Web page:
PA Kris Himmerick and their family traveled to five towns outside of Dublin so Himmerick could interview PAs and members of their healthcare teams.

Himmerick, who learned about the PA field from a friend, liked the quick path into medicine and the flexibility that the profession offered. In 2002, they began the PA program at the University of Iowa as a scholarship recipient through the National Health Service Corps Scholarship Program. After graduation, Himmerick spent two years working with The Pediatric Associates in Montrose, Colorado. They then practiced at a federally qualified health center through OLE Health in Napa Valley, California, where they provided care to migrant farm workers and the community.

By 2009, Himmerick was ready to shift into academia. They spent four years on the faculty at the University of California, Davis (UC Davis), where they also maintained a separate clinical practice, then two years at Northern Arizona University in Flagstaff, where they helped develop and launch the school’s PA program.

During this time, Himmerick also completed the PhD program at UC Davis, where they began to focus on research related to PAs in the healthcare workforce. Then, while completing a two-year postdoctoral fellowship at the University of California, San Francisco, they co-wrote a series of three influential reports about the primary care workforce in California. “Those reports helped to leverage more funding for the health workforce pipeline in the state,” says Himmerick, adding that they offered strategies for California to enhance its primary care education pipeline, improve recruitment and retention of primary care clinicians, and more.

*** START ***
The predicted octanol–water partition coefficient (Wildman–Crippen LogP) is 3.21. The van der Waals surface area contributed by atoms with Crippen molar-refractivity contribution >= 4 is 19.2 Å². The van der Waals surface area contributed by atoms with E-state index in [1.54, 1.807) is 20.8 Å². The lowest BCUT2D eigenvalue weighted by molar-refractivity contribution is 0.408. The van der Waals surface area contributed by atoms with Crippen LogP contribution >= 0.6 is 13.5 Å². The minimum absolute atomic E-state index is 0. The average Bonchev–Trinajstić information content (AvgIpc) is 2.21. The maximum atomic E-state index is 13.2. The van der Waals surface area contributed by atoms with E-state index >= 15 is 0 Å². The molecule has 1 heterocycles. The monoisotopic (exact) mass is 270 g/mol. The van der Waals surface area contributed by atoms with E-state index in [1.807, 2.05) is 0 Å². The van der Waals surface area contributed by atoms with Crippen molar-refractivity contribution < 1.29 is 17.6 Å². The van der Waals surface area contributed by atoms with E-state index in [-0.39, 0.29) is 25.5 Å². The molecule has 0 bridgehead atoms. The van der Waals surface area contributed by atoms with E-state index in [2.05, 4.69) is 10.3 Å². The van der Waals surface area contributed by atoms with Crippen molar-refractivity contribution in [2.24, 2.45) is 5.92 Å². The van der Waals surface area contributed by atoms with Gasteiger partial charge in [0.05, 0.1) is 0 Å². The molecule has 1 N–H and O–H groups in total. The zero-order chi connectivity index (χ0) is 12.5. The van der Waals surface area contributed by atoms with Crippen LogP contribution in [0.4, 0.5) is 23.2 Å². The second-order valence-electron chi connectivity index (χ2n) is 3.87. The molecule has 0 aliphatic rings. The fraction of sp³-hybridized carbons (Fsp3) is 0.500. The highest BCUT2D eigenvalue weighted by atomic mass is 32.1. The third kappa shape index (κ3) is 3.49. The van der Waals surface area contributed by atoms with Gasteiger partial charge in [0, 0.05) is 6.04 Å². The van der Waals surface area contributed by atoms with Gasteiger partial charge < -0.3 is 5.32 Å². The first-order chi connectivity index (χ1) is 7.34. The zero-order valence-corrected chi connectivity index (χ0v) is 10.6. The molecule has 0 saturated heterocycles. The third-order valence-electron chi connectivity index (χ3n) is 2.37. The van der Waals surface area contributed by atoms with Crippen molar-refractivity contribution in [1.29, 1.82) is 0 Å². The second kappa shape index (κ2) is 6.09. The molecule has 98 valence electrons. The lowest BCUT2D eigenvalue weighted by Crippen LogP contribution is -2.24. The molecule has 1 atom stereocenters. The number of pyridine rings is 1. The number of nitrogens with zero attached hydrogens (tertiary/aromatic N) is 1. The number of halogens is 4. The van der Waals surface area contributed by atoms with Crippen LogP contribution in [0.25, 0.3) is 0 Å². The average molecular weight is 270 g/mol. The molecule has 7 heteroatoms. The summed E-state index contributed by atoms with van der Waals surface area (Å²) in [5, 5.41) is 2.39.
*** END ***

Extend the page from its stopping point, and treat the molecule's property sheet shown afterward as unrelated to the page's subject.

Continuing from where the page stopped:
But in 2017, after devoting eight years to building their academic career, Himmerick changed course and went back to direct patient care. “I had a young family at the time and academic life was very demanding,” Himmerick says. “So, after all this hard work of preparing to be a researcher and a faculty member, I went back to work in the emergency department for a couple of years. This is a really wonderful thing you can do as a PA, to move in and out of specialties and types of careers.”

By 2020 though, COVID-19 made working in the emergency department riskier and more challenging. Himmerick went back to academia at the University of the Pacific School of Health Sciences. Today, as the director of assessment, accreditation, and sponsored projects, Himmerick supports the 10 programs within the department—including PA, nursing, occupational and physical therapy, clinical nutrition, and social work degrees—in collecting data about their students, faculty, and programs to help prepare for their accreditation and site visits.